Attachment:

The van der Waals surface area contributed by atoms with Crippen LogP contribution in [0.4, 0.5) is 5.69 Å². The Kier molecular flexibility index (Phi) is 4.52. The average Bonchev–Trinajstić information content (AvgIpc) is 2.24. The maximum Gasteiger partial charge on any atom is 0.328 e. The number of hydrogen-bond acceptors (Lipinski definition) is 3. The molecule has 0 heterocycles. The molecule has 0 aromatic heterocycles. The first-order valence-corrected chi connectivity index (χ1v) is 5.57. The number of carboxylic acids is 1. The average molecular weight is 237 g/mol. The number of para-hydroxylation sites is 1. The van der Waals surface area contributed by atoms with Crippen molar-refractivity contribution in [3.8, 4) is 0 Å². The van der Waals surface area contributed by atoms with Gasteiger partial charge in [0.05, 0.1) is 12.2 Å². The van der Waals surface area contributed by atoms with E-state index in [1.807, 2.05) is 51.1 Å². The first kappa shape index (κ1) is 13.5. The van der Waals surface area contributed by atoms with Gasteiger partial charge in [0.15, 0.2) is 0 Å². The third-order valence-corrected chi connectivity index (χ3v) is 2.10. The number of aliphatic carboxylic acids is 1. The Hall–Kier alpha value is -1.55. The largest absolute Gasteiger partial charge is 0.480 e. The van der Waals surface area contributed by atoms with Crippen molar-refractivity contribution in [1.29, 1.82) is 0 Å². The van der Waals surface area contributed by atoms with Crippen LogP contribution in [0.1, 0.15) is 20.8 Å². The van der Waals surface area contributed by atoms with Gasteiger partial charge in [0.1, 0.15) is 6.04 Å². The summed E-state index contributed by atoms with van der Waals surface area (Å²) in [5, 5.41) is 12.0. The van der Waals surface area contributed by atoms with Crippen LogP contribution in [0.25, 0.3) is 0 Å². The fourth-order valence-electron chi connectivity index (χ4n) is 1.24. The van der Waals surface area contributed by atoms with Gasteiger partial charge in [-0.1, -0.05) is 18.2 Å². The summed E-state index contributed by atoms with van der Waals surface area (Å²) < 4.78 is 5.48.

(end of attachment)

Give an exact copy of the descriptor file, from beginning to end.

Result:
The van der Waals surface area contributed by atoms with Crippen LogP contribution in [0.4, 0.5) is 5.69 Å². The Kier molecular flexibility index (Phi) is 4.52. The average Bonchev–Trinajstić information content (AvgIpc) is 2.24. The maximum Gasteiger partial charge on any atom is 0.328 e. The number of hydrogen-bond acceptors (Lipinski definition) is 3. The molecule has 0 heterocycles. The molecule has 0 aromatic heterocycles. The first-order valence-corrected chi connectivity index (χ1v) is 5.57. The number of carboxylic acids is 1. The average molecular weight is 237 g/mol. The number of para-hydroxylation sites is 1. The van der Waals surface area contributed by atoms with Crippen molar-refractivity contribution in [3.8, 4) is 0 Å². The van der Waals surface area contributed by atoms with Gasteiger partial charge in [0.05, 0.1) is 12.2 Å². The van der Waals surface area contributed by atoms with E-state index in [1.807, 2.05) is 51.1 Å². The first kappa shape index (κ1) is 13.5. The van der Waals surface area contributed by atoms with Gasteiger partial charge in [0.15, 0.2) is 0 Å². The third-order valence-corrected chi connectivity index (χ3v) is 2.10. The number of aliphatic carboxylic acids is 1. The Hall–Kier alpha value is -1.55. The largest absolute Gasteiger partial charge is 0.480 e. The van der Waals surface area contributed by atoms with Crippen molar-refractivity contribution in [1.29, 1.82) is 0 Å². The van der Waals surface area contributed by atoms with Crippen LogP contribution in [0.1, 0.15) is 20.8 Å². The van der Waals surface area contributed by atoms with Gasteiger partial charge in [0.1, 0.15) is 6.04 Å². The summed E-state index contributed by atoms with van der Waals surface area (Å²) in [5, 5.41) is 12.0. The van der Waals surface area contributed by atoms with Crippen LogP contribution in [0.25, 0.3) is 0 Å². The fourth-order valence-electron chi connectivity index (χ4n) is 1.24. The van der Waals surface area contributed by atoms with Gasteiger partial charge in [-0.1, -0.05) is 18.2 Å². The summed E-state index contributed by atoms with van der Waals surface area (Å²) < 4.78 is 5.48.